When I was a young lad and in school, I got a job behind the counter in the local shop. It was at this tender age of sixteen that I was to get a harsh lesson on marriage. The shopkeeper, Mr. Murphy, was a very good sales man... full of the chatter, our very own localised Arthur Daly as it were.
At the time he employed a Chinese guy to work in the storeroom, taking in deliveries, opening the gate etc and stacking the shelves. As you can imagine in the eighties it was unlike today and to see a China man on the Northside was a novelty in itself.
Ki – Lok was originally from China and had moved to Europe with his family coming through England to live in Dublin for a while. The thing was that he had very little English, and at times could be quite shy. Due to the language difference it was hard to determine if he was just quiet or simply didn’t understand.
Anyway, the shopkeeper, Mr. Murphy thought that this was the best thing he had ever done.
“Look at us, the first to employ a non national in the area. People will see how open minded we are here,...can’t be bad for business”, he told me one day as we unpacked boxes of biscuits for the shelves.
This was all well and grand but Ki-Lok was very quiet and on the odd occasion it was good to get an ‘Hello’ from him. I concluded that he just didn’t understand, because he was always smiling. A big set of pearly teeth beamed from him each morning. It had to be said, he was very good natured.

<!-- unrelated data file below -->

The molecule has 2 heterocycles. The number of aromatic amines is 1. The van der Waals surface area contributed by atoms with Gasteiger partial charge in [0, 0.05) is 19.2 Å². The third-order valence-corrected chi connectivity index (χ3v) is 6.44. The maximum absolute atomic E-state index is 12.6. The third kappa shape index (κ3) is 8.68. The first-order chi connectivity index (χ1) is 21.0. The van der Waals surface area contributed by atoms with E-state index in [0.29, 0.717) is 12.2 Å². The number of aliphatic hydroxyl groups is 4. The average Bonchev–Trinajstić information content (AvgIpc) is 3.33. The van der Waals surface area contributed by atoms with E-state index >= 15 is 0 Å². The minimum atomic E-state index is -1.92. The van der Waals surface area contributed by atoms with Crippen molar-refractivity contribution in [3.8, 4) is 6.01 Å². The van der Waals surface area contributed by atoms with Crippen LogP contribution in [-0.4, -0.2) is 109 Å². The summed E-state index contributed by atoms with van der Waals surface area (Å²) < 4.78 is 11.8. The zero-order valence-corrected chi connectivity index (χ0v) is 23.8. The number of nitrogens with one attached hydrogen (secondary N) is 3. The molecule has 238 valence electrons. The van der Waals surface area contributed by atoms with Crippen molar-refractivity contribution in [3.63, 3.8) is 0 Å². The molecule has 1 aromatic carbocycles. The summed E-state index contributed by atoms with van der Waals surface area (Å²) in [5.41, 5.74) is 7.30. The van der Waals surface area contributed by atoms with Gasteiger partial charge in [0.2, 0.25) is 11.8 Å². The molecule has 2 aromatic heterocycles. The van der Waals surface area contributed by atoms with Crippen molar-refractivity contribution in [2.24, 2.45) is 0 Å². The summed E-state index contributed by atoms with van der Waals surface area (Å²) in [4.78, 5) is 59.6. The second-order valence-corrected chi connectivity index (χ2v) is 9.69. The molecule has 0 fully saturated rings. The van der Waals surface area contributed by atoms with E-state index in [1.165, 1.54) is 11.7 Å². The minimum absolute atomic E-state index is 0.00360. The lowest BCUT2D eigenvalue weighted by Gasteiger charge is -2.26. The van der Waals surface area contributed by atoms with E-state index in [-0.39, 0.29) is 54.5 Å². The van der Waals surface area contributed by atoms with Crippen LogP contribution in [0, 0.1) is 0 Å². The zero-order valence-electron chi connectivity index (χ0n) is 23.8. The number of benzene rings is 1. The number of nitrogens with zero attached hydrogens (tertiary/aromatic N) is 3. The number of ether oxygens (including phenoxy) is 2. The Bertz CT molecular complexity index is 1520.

I don’t know if it was the work that got to him or if he was homesick but for a few days he didn’t have his happy smile each day and we took it he was down or depressed.
Mr. Murphy who was full of the joys of his new employee enhancement scheme noticed this too and put a consoling arm around KI-Lok.
“KI-Lok....I like to see all of my employees happy.” He winked over at me letting me know he was in control of this situation and was giving me a lesson in employee welfare.
“Ki ....can I call you KI?”
KI – Lok nodded rapidly.
“KI, I‘ve have noticed you aren’t in your usual happy mood. You seem,...what we would call... a little under the weather. A bit depressed.”
Ki Lok looked on confused but he wasn’t stopping Mr. Murphy.
“So Ki-Lok when I find this happening to me, I find the best thing is to get away from it all. I go home, spend a lovely morning with my wife. She will make a big breakfast – we will go upstairs and make love and then come back down and maybe have a glass of wine. Sit out in the garden holding hands... Do you understand?”
Ki- Lok had the confused look again and I started to fidget around the bottles of TK lemonade.
“Ki-Lok – thats exactly what I want you to do tomorrow. Take the day and do what I do, It will make you feel a better man and you will come in here the next day back to your best.”
Well Ki-Lok took the day off and Mr. Murphy was right. He came in the day after, beaming. His big white teeth back in front of that round face of his.
“Well Ki-Lok, good to see you smiling.”
He turned to me with that smug contented look and said, “See son, that is how you keep your employees happy.”
Just as Ki-Lok was heading back into the store room he turned to Mr. Murphy and said.
“Hey Boss...you got nice house.”